Apps for Viewing the Wireless Wind Data

Once you have the SailTimer API™ for receiving the Bluetooth data onto your iOS or Android device, use one of the apps below for displaying the wind conditions. They are listed in alphabetical order.  If you have a favorite app that cannot display real-time wind data from your Wind Instrument, ask them to email and we’ll help them add the connection.



Aqua Map (free): Can receive wind data from the SailTimer Air Link on wifi (not Bluetooth with API), either from our Wind Instrument or a legacy wired anemometer.  Aqua Map also has a paid version of the app with US marine charts, and has instructions about wifi connections here. To get NMEA data on wifi from the Air Link, you’ll need to enter a port number and IP address under Settings in Aqua Map. For wired data from a NMEA network, the Air Link sends on port 55555 (and also if you send Wind Instrument data to a GPS chartplotter).  If using the Wind Instrument alone on Bluetooth to the Air Link, use port 55556.  For the IP address, go to wifi Settings on the iPhone/iPad, tap the “Info” button (a little ‘i’ in a circle) next to the Air Link, and use the number shown on the “Router” line.  Then you’ll see the connection in under Settings in Aqua Map, and True wind direction and speed will be displayed as in this screenshot.

iRegatta Pro and free iRegatta trial version on iOS. To activate, just select the wind vane icon with our unique wind cups on the splash screen when iRegatta opens.  Then you’ll see wind speed and direction on the 5th panel. Nothing needs to be set up if you open Settings on your iPad/iPhone and go to iRegatta — although you could verify under WIFI NMEA that the target frequency is set to receive data every 1 second.  iRegatta also lets you see your wind-related variables on the Apple Watch.

MID WiFi and MID Wifi (Free) evaluation version.  Has a great wind gauge as you can see in these screenshots for iPad and iPhone. On the wind gauge (and in the map view), the size of the blue sector indicates the variation in wind direction.  To connect, at the bottom of the first screen tap Set (for Settings), then set the Server Port to TCP 55554 and the IP address to  All variables including wind speed and direction are also available on the Apple Watch, as in this example.

NMEA Sail shows your most important navigation information on one easy-to-view screen.  A wind gauge displays wind angle and wind speed (True and Apparent), along with other possible wireless NMEA data if available including compass heading and boat speed.  Also has a unique overlay of polar curves on the wind gauge.  Depth, wind or speed can be announced continuously with audio feedback.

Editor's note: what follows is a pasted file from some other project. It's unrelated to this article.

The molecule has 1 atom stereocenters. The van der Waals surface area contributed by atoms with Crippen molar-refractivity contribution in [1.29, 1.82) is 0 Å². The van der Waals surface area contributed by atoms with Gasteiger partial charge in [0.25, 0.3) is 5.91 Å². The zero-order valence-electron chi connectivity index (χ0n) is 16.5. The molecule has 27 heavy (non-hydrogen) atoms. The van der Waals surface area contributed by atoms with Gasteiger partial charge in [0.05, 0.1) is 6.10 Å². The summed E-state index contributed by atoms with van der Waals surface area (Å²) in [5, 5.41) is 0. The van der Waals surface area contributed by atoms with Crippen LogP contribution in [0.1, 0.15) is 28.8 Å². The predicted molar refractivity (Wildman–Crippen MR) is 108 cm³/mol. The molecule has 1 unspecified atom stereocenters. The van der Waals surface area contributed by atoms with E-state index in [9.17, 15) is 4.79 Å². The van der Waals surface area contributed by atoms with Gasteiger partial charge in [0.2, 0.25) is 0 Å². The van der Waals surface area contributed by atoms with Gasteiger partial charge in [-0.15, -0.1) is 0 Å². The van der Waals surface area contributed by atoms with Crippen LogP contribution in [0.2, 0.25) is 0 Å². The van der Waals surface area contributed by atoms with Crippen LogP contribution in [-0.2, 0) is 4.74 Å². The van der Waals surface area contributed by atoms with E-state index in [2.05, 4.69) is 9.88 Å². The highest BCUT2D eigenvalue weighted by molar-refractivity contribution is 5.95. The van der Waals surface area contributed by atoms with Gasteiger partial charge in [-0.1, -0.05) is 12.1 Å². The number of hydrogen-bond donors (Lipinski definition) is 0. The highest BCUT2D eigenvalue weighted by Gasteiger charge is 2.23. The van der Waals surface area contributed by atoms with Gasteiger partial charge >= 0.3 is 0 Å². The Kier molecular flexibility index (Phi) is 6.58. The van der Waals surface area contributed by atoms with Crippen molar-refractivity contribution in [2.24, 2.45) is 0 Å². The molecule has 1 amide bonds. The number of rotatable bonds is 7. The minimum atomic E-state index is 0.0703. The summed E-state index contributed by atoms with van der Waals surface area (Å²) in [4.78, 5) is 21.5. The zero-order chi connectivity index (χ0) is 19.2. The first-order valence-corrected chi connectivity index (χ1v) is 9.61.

Sail Buddy is a lightweight app that shows course, speed and wind data with a clean, simple interface on iPhone, iPad and Apple Watch.  You can see your GPS track on a land map.  The Sail Buddy app can also bring in NMEA depth data on TCP or UDP wifi.  That is great if you use the SailTimer Air Link to send out wifi from wired NMEA devices for viewing on your iPad or iPhone.

SailRacer is a racing app with a visual starting box showing Time-To-Burn and unique graphics including lay-lines, compass, wind direction and oscillations, and heading deviation. To connect to Wind Instrument’s API, go to Settings – Authentication and create an account with in-app purchase to unlock all features from the free trial version.  Then go to Settings – Datasource and select SailTimer API.

SailTimer™: our own chartplotter app with a quick and easy display of your optimal tacks and Tacking Time to Destination (TTD ®).  Import the excellent-quality worldwide Navionics charts with tide levels, or use raster marine charts, free worldwide land maps, or Google aerial photos.  The website has background logic, instructions and FAQs.  Two versions are available in iTunes:  the free SailTimer Charts Edition™ with in-app purchases for a few optional features, and the original SailTimer™ app ($14US) with most features already included.  Also has Audio Navigation™:  now you don’t have to squint to try to see your screen out in the bright sun; the app will just tell you the wind conditions and boat speed whenever they change by intervals you set.  See (hear) it working in this 45-second YouTube demo. Put your phone/tablet away to keep it safe, reduce heat and preserve battery power.  Connect a bluetooth speaker, and keep your hands and eyes free for sailing.